The future of Tibetan culture: challenges and implications
This roundtable discussion with Professor Robert J. Barnett will focus on contemporary Tibetan culture, the challenges it faces and its possibilities for renewal, as well as the implications of these for neighbouring countries and cultural areas.
What is Tibetan Culture? Is there a Tibetan Cultural zone or region?
How has Tibetan culture been articulated by Tibetan communities, and manifested through languages, religion, education, storytelling and the arts?
What are the implications of this evolving culture for the Himalayas, India and Mongolia in the era of China's rise?
The roundtable will be attended by ANU scholars working on China, South Asia, and Tibet, including Professor Geremie Barmé (CAP/CIW), Dr. McComas Taylor (CAP), Dr. Barbara Nelson (CHL), Professor Jonathan Unger (CAP), Dr. Anita Chan (CAP), Dr. Gwendolyne Hyslop (CAP), Dr. Thomas Cliff (CAP), and others.
The roundtable will begin with 10-minute presentation by Professor Barnett and two ANU scholars: Professor John Powers, Professor of Tibetan Studies, and Professor Richard Rigby, Executive Director of the ANU China Institute and Associate Director of the Australian Centre on China in the World. An hour-long discussion will then follow among the panelists and the audience.
About the Speaker
Robert Barnett is the Director of the Modern Tibetan Studies Program at Columbia University in New York. His books include Tibetan Modernities: Notes from the Field (with Ronald Schwartz, 2008), Lhasa: Streets with Memories (2006) and A Poisoned Arrow: The Secret Petition of the 10th Panchen Lama (1997). He has published articles on modern Tibetan history, Tibetan films and television dramas, and women and politics in Tibet, as well as on religious policies, political leadership, oral history, and exorcism rituals in contemporary Tibet. From 2000 to 2006 he ran the annual Summer Program for foreign students at Tibet University in Lhasa, as well as training projects in Tibet on ecotourism, teaching and oral culture. He is a frequent commentator on Tibet-related issues for the BBC, NPR, the New York Times and other media outlets.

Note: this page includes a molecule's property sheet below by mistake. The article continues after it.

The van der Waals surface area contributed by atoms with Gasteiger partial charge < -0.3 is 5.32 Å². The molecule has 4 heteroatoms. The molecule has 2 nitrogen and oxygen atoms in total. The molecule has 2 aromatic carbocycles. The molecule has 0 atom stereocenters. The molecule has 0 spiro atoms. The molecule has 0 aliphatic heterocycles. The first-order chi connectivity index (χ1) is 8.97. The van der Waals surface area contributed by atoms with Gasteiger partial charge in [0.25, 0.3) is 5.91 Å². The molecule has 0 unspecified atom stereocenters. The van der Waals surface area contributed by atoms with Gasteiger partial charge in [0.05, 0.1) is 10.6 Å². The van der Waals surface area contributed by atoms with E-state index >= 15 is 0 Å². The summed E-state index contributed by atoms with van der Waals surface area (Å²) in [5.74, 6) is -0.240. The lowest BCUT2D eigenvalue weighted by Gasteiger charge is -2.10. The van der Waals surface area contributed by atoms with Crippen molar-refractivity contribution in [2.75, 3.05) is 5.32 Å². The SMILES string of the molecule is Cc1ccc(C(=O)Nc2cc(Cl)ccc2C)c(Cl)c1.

This event is open to the ANU community only.
Sponsored by the Australian Centre on China in the World.
Coordinated by Ying Qian (CIW), Ruth Gamble (CHL) and Tenzin Ringpapontsang (CHL).
SpeakersRobert J. Barnett
Dates & timesMonday, 14 July 2014 11.00am - 12.30pm
Seminar Rooms, China in the World Building (188), Fellows Lane, ANU